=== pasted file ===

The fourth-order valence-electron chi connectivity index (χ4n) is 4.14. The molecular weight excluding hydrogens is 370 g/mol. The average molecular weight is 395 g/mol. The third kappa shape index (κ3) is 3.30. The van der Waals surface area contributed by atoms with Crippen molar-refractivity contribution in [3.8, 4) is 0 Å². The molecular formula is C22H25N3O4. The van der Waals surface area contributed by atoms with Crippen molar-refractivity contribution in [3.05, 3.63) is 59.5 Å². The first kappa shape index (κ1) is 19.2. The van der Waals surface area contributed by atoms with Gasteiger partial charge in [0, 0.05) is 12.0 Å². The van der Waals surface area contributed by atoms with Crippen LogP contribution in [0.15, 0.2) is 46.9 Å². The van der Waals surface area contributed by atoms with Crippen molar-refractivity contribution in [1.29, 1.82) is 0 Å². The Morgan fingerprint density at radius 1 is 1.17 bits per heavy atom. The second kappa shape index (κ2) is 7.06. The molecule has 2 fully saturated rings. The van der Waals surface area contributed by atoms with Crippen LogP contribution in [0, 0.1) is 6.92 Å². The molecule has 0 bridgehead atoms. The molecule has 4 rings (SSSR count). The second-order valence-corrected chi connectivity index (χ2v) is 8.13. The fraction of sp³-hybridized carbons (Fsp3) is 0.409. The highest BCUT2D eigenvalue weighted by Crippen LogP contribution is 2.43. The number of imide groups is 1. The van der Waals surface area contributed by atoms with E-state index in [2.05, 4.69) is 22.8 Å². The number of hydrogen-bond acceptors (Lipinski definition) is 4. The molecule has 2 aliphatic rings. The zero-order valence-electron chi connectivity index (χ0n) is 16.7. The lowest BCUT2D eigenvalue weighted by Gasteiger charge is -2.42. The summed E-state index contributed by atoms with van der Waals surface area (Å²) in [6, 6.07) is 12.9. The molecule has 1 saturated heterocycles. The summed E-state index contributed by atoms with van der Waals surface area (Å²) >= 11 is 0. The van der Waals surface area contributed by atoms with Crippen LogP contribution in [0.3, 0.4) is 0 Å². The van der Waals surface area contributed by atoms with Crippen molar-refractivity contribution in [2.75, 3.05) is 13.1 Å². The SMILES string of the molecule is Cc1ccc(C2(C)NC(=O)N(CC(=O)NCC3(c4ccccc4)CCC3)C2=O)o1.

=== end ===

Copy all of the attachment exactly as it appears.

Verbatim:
The fourth-order valence-electron chi connectivity index (χ4n) is 4.14. The molecular weight excluding hydrogens is 370 g/mol. The average molecular weight is 395 g/mol. The third kappa shape index (κ3) is 3.30. The van der Waals surface area contributed by atoms with Crippen molar-refractivity contribution in [3.8, 4) is 0 Å². The molecular formula is C22H25N3O4. The van der Waals surface area contributed by atoms with Crippen molar-refractivity contribution in [3.05, 3.63) is 59.5 Å². The first kappa shape index (κ1) is 19.2. The van der Waals surface area contributed by atoms with Gasteiger partial charge in [0, 0.05) is 12.0 Å². The van der Waals surface area contributed by atoms with Crippen LogP contribution in [0.15, 0.2) is 46.9 Å². The van der Waals surface area contributed by atoms with Crippen molar-refractivity contribution in [1.29, 1.82) is 0 Å². The Morgan fingerprint density at radius 1 is 1.17 bits per heavy atom. The second kappa shape index (κ2) is 7.06. The molecule has 2 fully saturated rings. The van der Waals surface area contributed by atoms with Crippen LogP contribution in [0, 0.1) is 6.92 Å². The molecule has 0 bridgehead atoms. The molecule has 4 rings (SSSR count). The second-order valence-corrected chi connectivity index (χ2v) is 8.13. The fraction of sp³-hybridized carbons (Fsp3) is 0.409. The highest BCUT2D eigenvalue weighted by Crippen LogP contribution is 2.43. The number of imide groups is 1. The van der Waals surface area contributed by atoms with E-state index in [2.05, 4.69) is 22.8 Å². The number of hydrogen-bond acceptors (Lipinski definition) is 4. The molecule has 2 aliphatic rings. The zero-order valence-electron chi connectivity index (χ0n) is 16.7. The lowest BCUT2D eigenvalue weighted by Gasteiger charge is -2.42. The summed E-state index contributed by atoms with van der Waals surface area (Å²) in [6, 6.07) is 12.9. The molecule has 1 saturated heterocycles. The summed E-state index contributed by atoms with van der Waals surface area (Å²) >= 11 is 0. The van der Waals surface area contributed by atoms with Crippen LogP contribution in [0.3, 0.4) is 0 Å². The van der Waals surface area contributed by atoms with Crippen molar-refractivity contribution in [2.75, 3.05) is 13.1 Å². The SMILES string of the molecule is Cc1ccc(C2(C)NC(=O)N(CC(=O)NCC3(c4ccccc4)CCC3)C2=O)o1.